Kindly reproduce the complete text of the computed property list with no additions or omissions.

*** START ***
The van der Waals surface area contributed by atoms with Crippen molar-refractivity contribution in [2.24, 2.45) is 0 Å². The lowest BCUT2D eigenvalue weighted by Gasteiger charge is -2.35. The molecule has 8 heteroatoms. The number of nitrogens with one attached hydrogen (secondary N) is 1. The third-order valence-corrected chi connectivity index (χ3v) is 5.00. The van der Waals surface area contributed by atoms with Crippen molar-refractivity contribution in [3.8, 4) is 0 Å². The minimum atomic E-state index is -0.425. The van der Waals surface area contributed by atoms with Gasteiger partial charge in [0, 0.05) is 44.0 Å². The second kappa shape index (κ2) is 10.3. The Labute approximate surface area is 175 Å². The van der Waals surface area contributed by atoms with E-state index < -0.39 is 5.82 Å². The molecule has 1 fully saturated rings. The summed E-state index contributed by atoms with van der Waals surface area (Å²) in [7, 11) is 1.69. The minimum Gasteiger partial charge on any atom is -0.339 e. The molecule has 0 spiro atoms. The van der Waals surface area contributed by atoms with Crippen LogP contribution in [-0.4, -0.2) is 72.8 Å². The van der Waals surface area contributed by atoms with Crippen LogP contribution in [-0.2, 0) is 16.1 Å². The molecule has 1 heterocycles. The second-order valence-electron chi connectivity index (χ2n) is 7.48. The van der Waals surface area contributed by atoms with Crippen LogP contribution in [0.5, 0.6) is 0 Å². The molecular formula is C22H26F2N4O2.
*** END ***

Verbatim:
The van der Waals surface area contributed by atoms with Crippen molar-refractivity contribution in [2.24, 2.45) is 0 Å². The lowest BCUT2D eigenvalue weighted by Gasteiger charge is -2.35. The molecule has 8 heteroatoms. The number of nitrogens with one attached hydrogen (secondary N) is 1. The third-order valence-corrected chi connectivity index (χ3v) is 5.00. The van der Waals surface area contributed by atoms with Crippen molar-refractivity contribution in [3.8, 4) is 0 Å². The minimum atomic E-state index is -0.425. The van der Waals surface area contributed by atoms with Gasteiger partial charge in [0, 0.05) is 44.0 Å². The second kappa shape index (κ2) is 10.3. The Labute approximate surface area is 175 Å². The van der Waals surface area contributed by atoms with E-state index < -0.39 is 5.82 Å². The molecule has 1 fully saturated rings. The summed E-state index contributed by atoms with van der Waals surface area (Å²) in [7, 11) is 1.69. The minimum Gasteiger partial charge on any atom is -0.339 e. The molecule has 0 spiro atoms. The van der Waals surface area contributed by atoms with Crippen LogP contribution in [-0.4, -0.2) is 72.8 Å². The van der Waals surface area contributed by atoms with Crippen LogP contribution in [-0.2, 0) is 16.1 Å². The molecule has 1 heterocycles. The second-order valence-electron chi connectivity index (χ2n) is 7.48. The van der Waals surface area contributed by atoms with Crippen LogP contribution in [0.5, 0.6) is 0 Å². The molecular formula is C22H26F2N4O2.